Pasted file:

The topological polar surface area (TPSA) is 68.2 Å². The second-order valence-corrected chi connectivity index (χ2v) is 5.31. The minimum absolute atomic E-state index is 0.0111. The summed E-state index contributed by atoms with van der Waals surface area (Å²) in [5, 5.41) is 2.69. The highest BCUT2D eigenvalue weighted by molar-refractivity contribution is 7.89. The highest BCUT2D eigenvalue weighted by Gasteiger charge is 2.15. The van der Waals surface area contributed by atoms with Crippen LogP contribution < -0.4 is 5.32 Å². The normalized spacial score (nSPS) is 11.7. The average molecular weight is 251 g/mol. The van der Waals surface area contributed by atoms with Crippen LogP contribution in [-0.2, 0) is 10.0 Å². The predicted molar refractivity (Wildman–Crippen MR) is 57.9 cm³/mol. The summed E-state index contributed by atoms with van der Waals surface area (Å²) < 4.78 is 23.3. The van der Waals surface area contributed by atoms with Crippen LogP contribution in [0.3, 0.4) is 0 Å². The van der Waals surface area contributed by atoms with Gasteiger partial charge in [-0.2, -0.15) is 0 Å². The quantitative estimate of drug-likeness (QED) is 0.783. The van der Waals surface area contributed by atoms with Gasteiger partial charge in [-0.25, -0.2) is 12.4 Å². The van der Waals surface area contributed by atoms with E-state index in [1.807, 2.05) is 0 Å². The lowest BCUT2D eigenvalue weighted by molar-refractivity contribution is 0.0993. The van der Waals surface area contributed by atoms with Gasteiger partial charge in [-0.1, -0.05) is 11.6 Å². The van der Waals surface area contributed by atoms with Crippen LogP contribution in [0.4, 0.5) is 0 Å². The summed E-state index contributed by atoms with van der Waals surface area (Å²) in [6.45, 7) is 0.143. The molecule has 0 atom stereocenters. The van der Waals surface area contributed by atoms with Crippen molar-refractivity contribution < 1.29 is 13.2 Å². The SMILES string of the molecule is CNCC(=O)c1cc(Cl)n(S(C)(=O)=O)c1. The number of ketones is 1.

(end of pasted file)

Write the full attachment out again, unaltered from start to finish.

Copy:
The topological polar surface area (TPSA) is 68.2 Å². The second-order valence-corrected chi connectivity index (χ2v) is 5.31. The minimum absolute atomic E-state index is 0.0111. The summed E-state index contributed by atoms with van der Waals surface area (Å²) in [5, 5.41) is 2.69. The highest BCUT2D eigenvalue weighted by molar-refractivity contribution is 7.89. The highest BCUT2D eigenvalue weighted by Gasteiger charge is 2.15. The van der Waals surface area contributed by atoms with Crippen LogP contribution < -0.4 is 5.32 Å². The normalized spacial score (nSPS) is 11.7. The average molecular weight is 251 g/mol. The van der Waals surface area contributed by atoms with Crippen LogP contribution in [-0.2, 0) is 10.0 Å². The predicted molar refractivity (Wildman–Crippen MR) is 57.9 cm³/mol. The summed E-state index contributed by atoms with van der Waals surface area (Å²) < 4.78 is 23.3. The van der Waals surface area contributed by atoms with Crippen LogP contribution in [0.3, 0.4) is 0 Å². The van der Waals surface area contributed by atoms with Gasteiger partial charge in [-0.2, -0.15) is 0 Å². The quantitative estimate of drug-likeness (QED) is 0.783. The van der Waals surface area contributed by atoms with Gasteiger partial charge in [-0.25, -0.2) is 12.4 Å². The van der Waals surface area contributed by atoms with E-state index in [1.807, 2.05) is 0 Å². The lowest BCUT2D eigenvalue weighted by molar-refractivity contribution is 0.0993. The van der Waals surface area contributed by atoms with Gasteiger partial charge in [-0.1, -0.05) is 11.6 Å². The van der Waals surface area contributed by atoms with Crippen LogP contribution in [0.4, 0.5) is 0 Å². The summed E-state index contributed by atoms with van der Waals surface area (Å²) in [6.45, 7) is 0.143. The molecule has 0 atom stereocenters. The van der Waals surface area contributed by atoms with Crippen molar-refractivity contribution < 1.29 is 13.2 Å². The SMILES string of the molecule is CNCC(=O)c1cc(Cl)n(S(C)(=O)=O)c1. The number of ketones is 1.